– I do like Homer’s enthusiasm for midseason TV, having written up a scorecard of two categories: Excellent Shows and Very Good Shows. But upon watching the first program “Admiral Baby,” Homer is stuck with a bizarre feeling (“I never thought I’d say this about a TV show, but this is kind of stupid.”)
– Great ending of “Police Cops,” with Homer saying, “Arrest that guy!” after having just flung a bullet through the crook’s heart, and the chyron revealing the blood used in the show is real, donated by the Red Cross.
– A trend in the Scully years is Homer consistently being happy and sure of himself, which there’s a lot of in the first act, with his cocky attitude towards his peon friends, and saying he’s available when his high school prom queen calls him, though I do like the callback to her later on (“This is our chance to rub elbows with Springfield’s young, hip power couples, like me and Debbie Pinson!”)
– All the scorn and mockery turns Homer into a crazy attic-dwelling hermit, for all of one scene. Again, not a lot of material here.
– At first I thought “Police Cops” was shot in Springfield, like Krusty’s show and other local productions are, but that wouldn’t make sense given that the producers probably wouldn’t have named the character after Homer if he was a local, semi-well known resident. So yeah, it seems Homer flew out to Hollywood somehow for a single scene. Whatever. At least it’s a funny scene, with the producers explaining how they came up with the idea of the show (“The thirteen of us began with a singular vision: ‘Titanic’ meets ‘Frasier.'” “But then we found out that ABC had a similar project in development.”) Also the original name: “Badge Patrol.” (“But the network idiots didn’t want a show about high- tech badges that shoot laser beams!” “So we asked ourselves, ‘Who’s behind the badge?'” “Police…” “Cops…” “‘Police Cops.'”) Brilliant minds at work.
– Homer’s alternate names for himself are pretty amazing (Hercules Rockefeller, Rembrandt Q. Einstein, Handsome B. Wonderful), as is Judge Snyder’s decree to only use the name that Homer spelled correctly.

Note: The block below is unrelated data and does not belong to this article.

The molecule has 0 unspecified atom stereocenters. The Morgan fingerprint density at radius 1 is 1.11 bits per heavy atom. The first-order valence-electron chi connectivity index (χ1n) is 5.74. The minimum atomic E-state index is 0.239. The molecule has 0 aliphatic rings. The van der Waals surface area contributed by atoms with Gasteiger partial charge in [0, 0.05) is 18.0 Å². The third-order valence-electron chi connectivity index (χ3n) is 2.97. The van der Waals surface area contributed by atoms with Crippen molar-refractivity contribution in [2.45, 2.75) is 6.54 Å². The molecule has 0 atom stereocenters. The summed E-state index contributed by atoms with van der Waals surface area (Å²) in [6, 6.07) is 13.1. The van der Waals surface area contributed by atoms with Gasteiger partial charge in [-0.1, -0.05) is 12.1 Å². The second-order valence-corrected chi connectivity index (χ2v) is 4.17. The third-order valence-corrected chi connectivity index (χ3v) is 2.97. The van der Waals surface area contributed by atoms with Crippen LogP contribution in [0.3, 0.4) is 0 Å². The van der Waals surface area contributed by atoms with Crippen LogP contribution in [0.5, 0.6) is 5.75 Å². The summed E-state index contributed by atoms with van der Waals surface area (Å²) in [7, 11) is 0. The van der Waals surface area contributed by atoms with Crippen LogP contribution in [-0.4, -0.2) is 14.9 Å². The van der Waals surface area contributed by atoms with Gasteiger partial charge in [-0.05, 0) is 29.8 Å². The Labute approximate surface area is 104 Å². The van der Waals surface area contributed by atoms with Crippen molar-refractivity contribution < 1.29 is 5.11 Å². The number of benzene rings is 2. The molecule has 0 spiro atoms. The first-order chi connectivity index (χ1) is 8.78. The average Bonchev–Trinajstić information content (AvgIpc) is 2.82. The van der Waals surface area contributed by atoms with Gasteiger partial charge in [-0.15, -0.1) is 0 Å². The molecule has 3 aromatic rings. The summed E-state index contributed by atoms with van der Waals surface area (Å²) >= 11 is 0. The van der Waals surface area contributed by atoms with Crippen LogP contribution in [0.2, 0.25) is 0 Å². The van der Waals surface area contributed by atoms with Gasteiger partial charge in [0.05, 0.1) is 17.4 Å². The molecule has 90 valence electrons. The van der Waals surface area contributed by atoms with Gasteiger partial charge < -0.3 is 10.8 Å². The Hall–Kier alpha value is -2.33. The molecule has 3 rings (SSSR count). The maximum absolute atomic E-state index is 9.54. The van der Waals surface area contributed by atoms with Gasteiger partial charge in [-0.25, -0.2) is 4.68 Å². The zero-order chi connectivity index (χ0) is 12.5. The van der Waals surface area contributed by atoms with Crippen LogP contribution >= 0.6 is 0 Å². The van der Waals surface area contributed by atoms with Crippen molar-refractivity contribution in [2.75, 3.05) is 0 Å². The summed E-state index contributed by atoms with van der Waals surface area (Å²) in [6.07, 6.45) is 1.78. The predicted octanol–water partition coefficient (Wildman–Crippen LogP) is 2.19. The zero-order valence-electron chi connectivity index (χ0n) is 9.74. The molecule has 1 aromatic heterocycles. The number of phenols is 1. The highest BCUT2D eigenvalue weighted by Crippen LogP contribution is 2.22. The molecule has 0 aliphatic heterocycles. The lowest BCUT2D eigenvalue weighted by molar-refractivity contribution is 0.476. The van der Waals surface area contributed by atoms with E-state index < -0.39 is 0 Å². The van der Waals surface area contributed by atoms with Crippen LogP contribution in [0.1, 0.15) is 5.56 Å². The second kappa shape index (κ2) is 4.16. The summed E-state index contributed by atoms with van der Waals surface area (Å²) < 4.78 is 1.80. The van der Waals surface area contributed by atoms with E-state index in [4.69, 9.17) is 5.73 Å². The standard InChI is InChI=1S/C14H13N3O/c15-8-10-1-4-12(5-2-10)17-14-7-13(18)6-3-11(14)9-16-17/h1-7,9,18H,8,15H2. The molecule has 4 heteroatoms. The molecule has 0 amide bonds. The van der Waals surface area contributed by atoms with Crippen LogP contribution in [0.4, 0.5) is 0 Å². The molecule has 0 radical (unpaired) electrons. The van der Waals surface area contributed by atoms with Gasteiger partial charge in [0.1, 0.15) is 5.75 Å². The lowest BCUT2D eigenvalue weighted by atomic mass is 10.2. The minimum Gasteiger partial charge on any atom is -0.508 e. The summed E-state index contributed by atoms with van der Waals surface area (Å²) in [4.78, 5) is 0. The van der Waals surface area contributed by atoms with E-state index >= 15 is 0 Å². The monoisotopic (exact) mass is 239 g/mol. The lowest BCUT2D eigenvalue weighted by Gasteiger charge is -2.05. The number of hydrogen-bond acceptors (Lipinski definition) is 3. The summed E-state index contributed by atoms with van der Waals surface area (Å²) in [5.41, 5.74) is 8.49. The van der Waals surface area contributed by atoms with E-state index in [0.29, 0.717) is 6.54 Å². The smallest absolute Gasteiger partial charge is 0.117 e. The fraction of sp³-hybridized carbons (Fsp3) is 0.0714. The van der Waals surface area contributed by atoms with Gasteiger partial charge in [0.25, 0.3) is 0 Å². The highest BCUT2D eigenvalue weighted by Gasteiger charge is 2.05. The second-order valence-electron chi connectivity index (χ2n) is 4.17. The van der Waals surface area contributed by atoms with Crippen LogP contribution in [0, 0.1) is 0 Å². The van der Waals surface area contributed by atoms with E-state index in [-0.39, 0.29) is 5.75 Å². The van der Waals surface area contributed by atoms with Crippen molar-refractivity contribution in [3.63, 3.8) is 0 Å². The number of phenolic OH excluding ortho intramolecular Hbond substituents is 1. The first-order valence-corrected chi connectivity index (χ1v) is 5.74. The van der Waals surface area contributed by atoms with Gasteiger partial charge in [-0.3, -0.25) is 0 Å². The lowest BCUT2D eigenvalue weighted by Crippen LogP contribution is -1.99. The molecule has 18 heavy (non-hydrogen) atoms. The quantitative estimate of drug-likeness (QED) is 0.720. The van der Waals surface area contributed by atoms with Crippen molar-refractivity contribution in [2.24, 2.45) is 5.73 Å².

– There’s a few good bits with the family finding out about Homer’s name change: Homer callously commenting there are acids to burn off Marge’s tattoo of his name on her nether regions, learning about the right way, the wrong way, and the Max Power way (also the wrong way, but faster), and this raw but still hilarious line (“Nobody snuggles with Max Power. You strap yourself in and feel the G’s!”)
– I like Homer’s innocent revelation that he got Max Power off a hair dryer. It totally makes sense that that’s where he got it from.
– More celebrity name dropping, but it makes sense coming from a starstruck Marge to point out Woody Harrleson and Ed Begley, Jr. by name. Begley isn’t given much, though I do like his personal go-kart powered by his sense of self-satisfaction.
– Great moments with President Clinton, mentioning he’s done it with pigs (“Really, no foolin’, pigs!”) and telling Marge if she’s near the White House, she can find him in his tool shed out back.
– Trent Steele addresses his guests about taking up their cause, while an obnoxious and irritating Homer makes loud comments after each sentence. And no one says a word about it for some reason.
– The ending is so fucking stupid and makes no sense. Homer running in circles with the chain around him for what couldn’t have been more than a few minutes cutting through an entire redwood? Which then of course causes a chain reaction and knocks over every tree. Uggghh…